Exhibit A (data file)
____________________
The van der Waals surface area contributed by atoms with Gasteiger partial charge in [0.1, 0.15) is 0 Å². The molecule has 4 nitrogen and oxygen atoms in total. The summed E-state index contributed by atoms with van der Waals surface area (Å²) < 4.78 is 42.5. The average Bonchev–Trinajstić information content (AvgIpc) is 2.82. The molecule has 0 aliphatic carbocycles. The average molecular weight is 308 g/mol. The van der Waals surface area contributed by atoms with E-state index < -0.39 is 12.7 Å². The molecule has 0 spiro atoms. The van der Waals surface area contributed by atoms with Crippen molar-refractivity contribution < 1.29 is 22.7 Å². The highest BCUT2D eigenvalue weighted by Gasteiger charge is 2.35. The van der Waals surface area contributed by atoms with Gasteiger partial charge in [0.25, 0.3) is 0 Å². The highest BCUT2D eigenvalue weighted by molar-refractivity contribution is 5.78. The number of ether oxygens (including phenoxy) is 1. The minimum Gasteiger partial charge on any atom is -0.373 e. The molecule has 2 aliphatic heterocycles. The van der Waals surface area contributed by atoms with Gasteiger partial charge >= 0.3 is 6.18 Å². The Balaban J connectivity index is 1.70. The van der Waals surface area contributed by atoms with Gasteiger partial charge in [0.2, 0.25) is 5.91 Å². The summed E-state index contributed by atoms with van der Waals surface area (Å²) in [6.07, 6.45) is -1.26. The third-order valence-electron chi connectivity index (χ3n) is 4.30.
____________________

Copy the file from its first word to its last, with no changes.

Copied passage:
The van der Waals surface area contributed by atoms with Gasteiger partial charge in [0.1, 0.15) is 0 Å². The molecule has 4 nitrogen and oxygen atoms in total. The summed E-state index contributed by atoms with van der Waals surface area (Å²) < 4.78 is 42.5. The average Bonchev–Trinajstić information content (AvgIpc) is 2.82. The molecule has 0 aliphatic carbocycles. The average molecular weight is 308 g/mol. The van der Waals surface area contributed by atoms with E-state index < -0.39 is 12.7 Å². The molecule has 0 spiro atoms. The van der Waals surface area contributed by atoms with Crippen molar-refractivity contribution < 1.29 is 22.7 Å². The highest BCUT2D eigenvalue weighted by Gasteiger charge is 2.35. The van der Waals surface area contributed by atoms with Gasteiger partial charge in [0.25, 0.3) is 0 Å². The highest BCUT2D eigenvalue weighted by molar-refractivity contribution is 5.78. The number of ether oxygens (including phenoxy) is 1. The minimum Gasteiger partial charge on any atom is -0.373 e. The molecule has 2 aliphatic heterocycles. The van der Waals surface area contributed by atoms with Gasteiger partial charge >= 0.3 is 6.18 Å². The Balaban J connectivity index is 1.70. The van der Waals surface area contributed by atoms with Gasteiger partial charge in [0.2, 0.25) is 5.91 Å². The summed E-state index contributed by atoms with van der Waals surface area (Å²) in [6.07, 6.45) is -1.26. The third-order valence-electron chi connectivity index (χ3n) is 4.30.